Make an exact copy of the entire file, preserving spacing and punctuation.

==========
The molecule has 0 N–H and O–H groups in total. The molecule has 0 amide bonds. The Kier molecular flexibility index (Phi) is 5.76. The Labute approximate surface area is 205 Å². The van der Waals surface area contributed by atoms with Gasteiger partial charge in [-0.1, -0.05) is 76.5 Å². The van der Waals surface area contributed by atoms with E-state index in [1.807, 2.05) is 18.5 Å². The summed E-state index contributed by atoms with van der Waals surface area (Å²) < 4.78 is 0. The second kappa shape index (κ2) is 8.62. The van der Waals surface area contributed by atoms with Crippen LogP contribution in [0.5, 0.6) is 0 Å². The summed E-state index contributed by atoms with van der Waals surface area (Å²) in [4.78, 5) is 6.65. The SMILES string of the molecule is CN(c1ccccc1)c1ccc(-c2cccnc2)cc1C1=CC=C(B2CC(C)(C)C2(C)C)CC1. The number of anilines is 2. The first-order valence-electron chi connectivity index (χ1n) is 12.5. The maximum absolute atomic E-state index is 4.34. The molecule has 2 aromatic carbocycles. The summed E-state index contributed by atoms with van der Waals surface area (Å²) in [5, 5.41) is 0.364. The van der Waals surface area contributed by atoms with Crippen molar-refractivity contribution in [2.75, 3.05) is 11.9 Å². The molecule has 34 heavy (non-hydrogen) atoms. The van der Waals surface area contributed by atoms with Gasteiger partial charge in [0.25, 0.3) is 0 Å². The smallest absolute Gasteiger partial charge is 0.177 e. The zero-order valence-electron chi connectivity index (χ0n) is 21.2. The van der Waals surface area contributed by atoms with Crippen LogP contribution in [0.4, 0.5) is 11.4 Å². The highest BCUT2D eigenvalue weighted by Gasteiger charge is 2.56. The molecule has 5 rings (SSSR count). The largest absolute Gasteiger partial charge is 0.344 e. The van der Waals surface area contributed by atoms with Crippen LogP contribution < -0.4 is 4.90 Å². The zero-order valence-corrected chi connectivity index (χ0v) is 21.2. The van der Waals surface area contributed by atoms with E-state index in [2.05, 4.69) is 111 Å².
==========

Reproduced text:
The molecule has 0 N–H and O–H groups in total. The molecule has 0 amide bonds. The Kier molecular flexibility index (Phi) is 5.76. The Labute approximate surface area is 205 Å². The van der Waals surface area contributed by atoms with Gasteiger partial charge in [-0.1, -0.05) is 76.5 Å². The van der Waals surface area contributed by atoms with E-state index in [1.807, 2.05) is 18.5 Å². The summed E-state index contributed by atoms with van der Waals surface area (Å²) < 4.78 is 0. The second kappa shape index (κ2) is 8.62. The van der Waals surface area contributed by atoms with Crippen LogP contribution in [0.5, 0.6) is 0 Å². The summed E-state index contributed by atoms with van der Waals surface area (Å²) in [4.78, 5) is 6.65. The SMILES string of the molecule is CN(c1ccccc1)c1ccc(-c2cccnc2)cc1C1=CC=C(B2CC(C)(C)C2(C)C)CC1. The number of anilines is 2. The first-order valence-electron chi connectivity index (χ1n) is 12.5. The maximum absolute atomic E-state index is 4.34. The molecule has 2 aromatic carbocycles. The summed E-state index contributed by atoms with van der Waals surface area (Å²) in [5, 5.41) is 0.364. The van der Waals surface area contributed by atoms with Crippen molar-refractivity contribution in [2.75, 3.05) is 11.9 Å². The molecule has 34 heavy (non-hydrogen) atoms. The van der Waals surface area contributed by atoms with Gasteiger partial charge in [0.25, 0.3) is 0 Å². The smallest absolute Gasteiger partial charge is 0.177 e. The zero-order valence-electron chi connectivity index (χ0n) is 21.2. The van der Waals surface area contributed by atoms with Crippen LogP contribution in [0.4, 0.5) is 11.4 Å². The highest BCUT2D eigenvalue weighted by Gasteiger charge is 2.56. The molecule has 5 rings (SSSR count). The largest absolute Gasteiger partial charge is 0.344 e. The van der Waals surface area contributed by atoms with Crippen LogP contribution < -0.4 is 4.90 Å². The zero-order valence-corrected chi connectivity index (χ0v) is 21.2. The van der Waals surface area contributed by atoms with E-state index in [2.05, 4.69) is 111 Å².